“The FCC has created new systems for serving the largest metropolitan areas, and for only $10,000, you can invest in the newest service in the New York City area! Can I put you down for a unit? How about our Gold Circle club for only $20,000 more?!”
I’ve already gotten wind of one outfit that invested its future in UHF-offset frequencies, and plans to roll it over by getting the suckers’ licenses modified to raise the power shown on the useless licenses sold for $7,500-a-whack. Something needs to be done to keep the newly created channels from becoming inventory for scam artists, and the FCC should adopt regulations to combat the problem.
If the adoption of refarming is to be the final solution for private radio channels below 512MHz, the spectrum should be reserved for the entities that the agency claims to be assisting through the creation of additional channels. Perhaps the FCC should adopt a certification program that extends to all application preparers; or should seek greater responsibility from frequency coordinators; or should require evidence of site availability. Whichever method develops a barricade against the abuse of the Commission’s application and licensing processes, and protects the American public and legitimate operators from this scandalous behavior, should be made a part of the refarming rules. If not, the likely outcome is a public shame on the agency.
Odds And Ends Other points of interest that might help you better understand the changes brought by refarming are: If you voluntarily change from traditional equipment to narrowband equipment, but no modification is required, the FCC would like for you to notify it of the change by letter or notification via a Form 405A (or the “let us hear from you” rule).
The FCC dumped the idea of creating a new class of 3.125kHz offset frequencies as impractical, and silly, after PCIA’s representatives explained to the agency that, really, narrowband and microwave are not the same thing.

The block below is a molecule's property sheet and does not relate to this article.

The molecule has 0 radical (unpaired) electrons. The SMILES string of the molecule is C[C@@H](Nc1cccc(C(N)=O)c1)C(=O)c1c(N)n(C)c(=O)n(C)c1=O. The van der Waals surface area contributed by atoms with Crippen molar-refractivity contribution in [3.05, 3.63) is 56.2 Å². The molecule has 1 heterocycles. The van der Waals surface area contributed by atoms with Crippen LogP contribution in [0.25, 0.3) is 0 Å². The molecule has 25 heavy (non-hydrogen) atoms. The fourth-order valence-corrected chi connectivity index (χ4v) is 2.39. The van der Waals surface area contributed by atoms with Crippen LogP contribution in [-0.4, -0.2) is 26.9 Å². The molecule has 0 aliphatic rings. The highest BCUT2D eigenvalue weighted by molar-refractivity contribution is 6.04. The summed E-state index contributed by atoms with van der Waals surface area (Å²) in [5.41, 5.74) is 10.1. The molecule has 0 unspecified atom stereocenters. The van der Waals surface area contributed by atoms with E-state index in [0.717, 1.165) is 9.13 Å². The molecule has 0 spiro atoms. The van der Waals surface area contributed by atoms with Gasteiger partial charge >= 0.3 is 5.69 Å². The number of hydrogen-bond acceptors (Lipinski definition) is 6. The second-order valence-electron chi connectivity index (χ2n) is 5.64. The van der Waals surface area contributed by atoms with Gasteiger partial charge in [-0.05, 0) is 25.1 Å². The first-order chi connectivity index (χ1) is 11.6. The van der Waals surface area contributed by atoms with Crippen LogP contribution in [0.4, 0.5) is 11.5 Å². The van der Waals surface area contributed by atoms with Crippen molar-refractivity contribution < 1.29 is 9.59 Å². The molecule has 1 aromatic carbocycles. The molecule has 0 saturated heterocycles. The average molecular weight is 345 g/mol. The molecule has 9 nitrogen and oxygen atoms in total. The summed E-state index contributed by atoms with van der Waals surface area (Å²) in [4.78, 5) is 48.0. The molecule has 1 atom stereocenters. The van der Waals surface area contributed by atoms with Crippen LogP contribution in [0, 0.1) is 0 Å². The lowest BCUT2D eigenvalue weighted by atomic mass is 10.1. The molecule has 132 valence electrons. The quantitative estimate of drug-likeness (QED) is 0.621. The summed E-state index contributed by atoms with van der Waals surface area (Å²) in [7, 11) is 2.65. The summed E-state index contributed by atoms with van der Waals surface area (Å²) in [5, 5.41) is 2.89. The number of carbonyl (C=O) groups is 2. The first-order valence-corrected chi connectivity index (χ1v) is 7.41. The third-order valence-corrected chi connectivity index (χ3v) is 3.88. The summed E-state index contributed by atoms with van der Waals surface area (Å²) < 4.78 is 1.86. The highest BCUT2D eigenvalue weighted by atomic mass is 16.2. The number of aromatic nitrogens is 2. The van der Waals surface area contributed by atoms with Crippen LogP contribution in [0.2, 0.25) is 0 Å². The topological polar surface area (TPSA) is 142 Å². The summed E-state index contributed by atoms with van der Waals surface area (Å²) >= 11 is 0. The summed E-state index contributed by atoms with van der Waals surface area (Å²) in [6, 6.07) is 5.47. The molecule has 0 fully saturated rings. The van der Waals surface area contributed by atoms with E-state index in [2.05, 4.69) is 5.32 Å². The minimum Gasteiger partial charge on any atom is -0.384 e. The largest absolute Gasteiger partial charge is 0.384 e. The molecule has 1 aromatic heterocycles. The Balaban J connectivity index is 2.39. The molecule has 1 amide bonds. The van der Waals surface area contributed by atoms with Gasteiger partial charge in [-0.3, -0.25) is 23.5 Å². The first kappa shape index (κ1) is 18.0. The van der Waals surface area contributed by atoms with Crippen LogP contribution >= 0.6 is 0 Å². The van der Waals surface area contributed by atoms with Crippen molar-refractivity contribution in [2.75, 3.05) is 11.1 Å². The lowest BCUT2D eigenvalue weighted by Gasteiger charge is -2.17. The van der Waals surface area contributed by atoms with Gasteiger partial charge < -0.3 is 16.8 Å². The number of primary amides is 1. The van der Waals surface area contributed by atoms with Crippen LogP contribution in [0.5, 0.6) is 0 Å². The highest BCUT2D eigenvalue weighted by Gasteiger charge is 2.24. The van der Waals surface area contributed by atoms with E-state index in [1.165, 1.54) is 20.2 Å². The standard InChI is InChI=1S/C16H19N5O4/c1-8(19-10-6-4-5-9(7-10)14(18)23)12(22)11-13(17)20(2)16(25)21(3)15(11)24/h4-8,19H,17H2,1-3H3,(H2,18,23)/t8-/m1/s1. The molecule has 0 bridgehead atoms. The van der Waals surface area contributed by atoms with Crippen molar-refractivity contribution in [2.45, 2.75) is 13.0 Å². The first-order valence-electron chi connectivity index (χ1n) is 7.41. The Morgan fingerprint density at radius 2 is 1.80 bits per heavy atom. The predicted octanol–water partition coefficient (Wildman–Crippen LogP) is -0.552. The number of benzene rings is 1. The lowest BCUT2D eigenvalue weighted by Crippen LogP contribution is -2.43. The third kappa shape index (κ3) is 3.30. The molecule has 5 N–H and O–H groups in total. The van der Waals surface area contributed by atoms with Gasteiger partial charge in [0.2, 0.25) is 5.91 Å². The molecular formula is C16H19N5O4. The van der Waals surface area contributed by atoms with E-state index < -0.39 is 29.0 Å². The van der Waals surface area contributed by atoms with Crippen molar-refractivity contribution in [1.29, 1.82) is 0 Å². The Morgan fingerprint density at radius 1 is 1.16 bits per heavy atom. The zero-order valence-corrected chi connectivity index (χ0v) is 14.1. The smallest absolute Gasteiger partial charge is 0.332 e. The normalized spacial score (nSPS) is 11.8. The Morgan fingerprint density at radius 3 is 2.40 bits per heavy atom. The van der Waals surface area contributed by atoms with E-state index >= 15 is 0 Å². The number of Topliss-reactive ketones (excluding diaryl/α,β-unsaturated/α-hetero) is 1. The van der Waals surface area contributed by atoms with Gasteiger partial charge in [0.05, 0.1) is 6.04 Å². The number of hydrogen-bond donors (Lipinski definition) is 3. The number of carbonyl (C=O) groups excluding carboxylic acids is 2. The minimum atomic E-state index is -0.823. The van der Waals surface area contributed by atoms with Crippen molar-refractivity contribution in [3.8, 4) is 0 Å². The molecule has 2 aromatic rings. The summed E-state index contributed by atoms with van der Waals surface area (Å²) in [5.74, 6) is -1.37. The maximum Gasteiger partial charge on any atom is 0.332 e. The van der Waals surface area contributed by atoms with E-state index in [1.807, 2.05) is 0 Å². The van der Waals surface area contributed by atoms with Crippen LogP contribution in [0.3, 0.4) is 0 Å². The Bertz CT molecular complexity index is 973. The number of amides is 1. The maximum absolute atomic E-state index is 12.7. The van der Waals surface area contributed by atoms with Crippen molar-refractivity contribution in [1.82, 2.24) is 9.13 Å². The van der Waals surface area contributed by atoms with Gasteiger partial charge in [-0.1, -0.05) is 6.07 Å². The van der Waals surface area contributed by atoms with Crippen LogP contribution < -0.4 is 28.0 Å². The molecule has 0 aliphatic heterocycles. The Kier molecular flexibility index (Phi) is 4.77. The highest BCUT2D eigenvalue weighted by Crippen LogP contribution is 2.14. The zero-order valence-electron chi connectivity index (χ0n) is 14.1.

The FCC has created a few new frequencies for itinerant use. (They did, however, resist referring to the new itinerant channels as “red dot” or “green dot” channels, which would have helped clarify the ruling for companies like Sam’s Club.)
There is a new emission designator category for systems authorized to transmit voice, data and fax. The new designator is “W7W” (because “A1A” already runs through Florida). P Stations operating above 800MHz may transmit the station identifier in a digital mode, but stations operating below 800 MHz will still be required to give the call sign in analog. (Smoke signals are still not accepted.)
Comments, suggestions, ruminations If you checked the by-line of this story, you might have expected that some comments would be forthcoming, particularly given the sweeping effect of these regulations. I have made it this far into the piece without really saying my piece_but let’s get real. As Tina Turner said, “We never do nothin’ nice and easy.”
To begin, ask these questions: If spectrum scarcity was the motivation for refarming, is that motivation still valid in view of the auctioned spectrum blocks of the last five years? Was spectrum ever scarce in rural areas? In the FCC’s earlier roundtable discussions regarding refarming, how many operators participated in those discussions? If narrowband channels are a good idea, why didn’t the FCC require cellular, PCS and all of the “newer” services to adopt this approach to spectrum efficiency? And if this idea really smells, why did few alleged “advocates” of operators’ rights step forward to defend the current channelization plan?
I’m guessing that most readers can answer all of the above questions. The answers should disturb you, because they speak volumes about the status of our industry and the regulation of the radio spectrum. The answers point to the exclusion of a market segment that relies on private radio spectrum to produce and to transport goods and services that feed, clothe, illuminate, heat and house the American public. How-and-when private radio licensees became an unimportant annoyance to the FCC is not easy to pinpoint, but they have, and refarming is the greatest indicator of this new paradigm.
Spectrum refarming is an idea that was to increase sales for radio equipment manufacturers and to increase the number of channels prior to the FCC’s grant of auction authority. In fairness, the spectrum scarcity that existed in 1992 within large cities demanded attention of some kind. However, it is doubtful that a single operator of a single community repeater lobbied for these rules. As further evidence that the FCC itself is not as “gung-ho” about refarming as it once was, consider these two facts: 1) It has taken a long time to get here; and 2) The same idea has not been mirrored for use of common carrier channels. Why, and why not?